• Withdrawal or dismissal of criminal charges
  • Reduction of sentence
  • Choice of location to serve sentence
  • Elimination of rivals or unwanted criminal associates.
  • Elimination of competitors engaged in criminal activities.
  • Diversion of suspicion from their own criminal activities.
  • Revenge[7]

Self-Preservation:

  • Fear of harm from others.
  • Threat of arrest or charges.
  • Threat of incarceration.
  • Desire for witness protection program.

Conscience:

  • Desire to leave criminal past
  • Guilty conscience
  • Genuine desire to assist law enforcement and society.[8]

Labor and social movementsEdit

Corporations and the detective agencies that sometimes represent them have historically hired labor spies to monitor or control labor organizations and their activities.[9] Such individuals may be professionals or recruits from the workforce. They may be willing accomplices, or may be tricked into informing on their co-workers' unionization efforts.[10]

Paid informants have often been used by authorities within politically and socially oriented movements to weaken, destabilize and ultimately break them.[11]

PoliticsEdit

 
A redacted version of the FBI policy manual concerning the use of informants

Informers alert authorities regarding government officials that are corrupt. Officials may be taking bribes or be participants in a money loop also called a kickback. Informers in some countries receive a percentage of all monies recovered by their government.[citation needed]

The ancient Roman historian Lactantius described a judiciary case which involved the prosecution of a woman suspected to have advised another woman not to marry Maximinus II: "Neither indeed was there any accuser, until a certain Jew, one charged with other offences, was induced, through hope of pardon, to give false evidence against the innocent. The equitable and vigilant magistrate conducted him out of the city under a guard, lest the populace should have stoned him... The Jew was ordered to the torture till he should speak as he had been instructed... The innocent were condemned to die.... Nor was the promise of pardon made good to the feigned adulterer, for he was fixed to a gibbet, and then he disclosed the whole secret contrivance; and with his last breath he protested to all the beholders that the women died innocent."[12]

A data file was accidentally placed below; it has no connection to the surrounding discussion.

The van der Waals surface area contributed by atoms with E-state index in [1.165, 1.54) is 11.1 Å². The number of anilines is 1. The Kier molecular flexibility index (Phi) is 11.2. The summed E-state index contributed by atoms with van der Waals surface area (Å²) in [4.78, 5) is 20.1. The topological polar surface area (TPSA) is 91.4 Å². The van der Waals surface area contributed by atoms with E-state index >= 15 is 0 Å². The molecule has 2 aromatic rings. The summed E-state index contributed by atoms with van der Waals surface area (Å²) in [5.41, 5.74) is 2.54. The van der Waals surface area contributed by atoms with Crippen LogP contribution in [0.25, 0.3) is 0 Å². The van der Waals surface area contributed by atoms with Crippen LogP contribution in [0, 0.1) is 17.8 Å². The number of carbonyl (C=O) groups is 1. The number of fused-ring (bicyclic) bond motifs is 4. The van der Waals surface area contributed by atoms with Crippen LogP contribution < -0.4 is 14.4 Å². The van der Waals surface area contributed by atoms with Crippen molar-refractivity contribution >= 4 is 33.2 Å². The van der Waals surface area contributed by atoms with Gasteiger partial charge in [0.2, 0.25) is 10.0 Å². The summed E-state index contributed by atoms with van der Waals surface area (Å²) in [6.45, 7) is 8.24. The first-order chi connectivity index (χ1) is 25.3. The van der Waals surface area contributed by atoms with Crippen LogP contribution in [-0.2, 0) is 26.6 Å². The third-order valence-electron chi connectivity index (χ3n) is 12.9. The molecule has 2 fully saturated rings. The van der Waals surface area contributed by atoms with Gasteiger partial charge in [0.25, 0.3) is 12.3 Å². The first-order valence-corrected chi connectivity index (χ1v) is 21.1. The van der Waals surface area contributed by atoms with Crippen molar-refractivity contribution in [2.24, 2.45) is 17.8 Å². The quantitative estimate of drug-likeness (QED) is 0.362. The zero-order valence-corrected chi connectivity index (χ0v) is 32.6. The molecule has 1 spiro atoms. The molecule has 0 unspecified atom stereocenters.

Criminal informant schemes have been used as cover for politically motivated intelligence offensives.[13]

Jailhouse informantsEdit

Jailhouse informants, who report hearsay (admissions against penal interest) which they claim to have heard while the accused is in pretrial detention, usually in exchange for sentence reductions or other inducements, have been the focus of particular controversy.[14] Some examples of their use are in connection with Stanley Williams,[15] Cameron Todd Willingham,[16] Thomas Silverstein,[17] Marshall "Eddie" Conway,[18] and a suspect in the disappearance of Etan Patz.[19] The Innocence Project has stated that 15% of all wrongful convictions later exonerated because of DNA results were accompanied by false testimony by jailhouse informants. 50% of murder convictions exonerated by DNA were accompanied by false testimony by jailhouse informants.[20]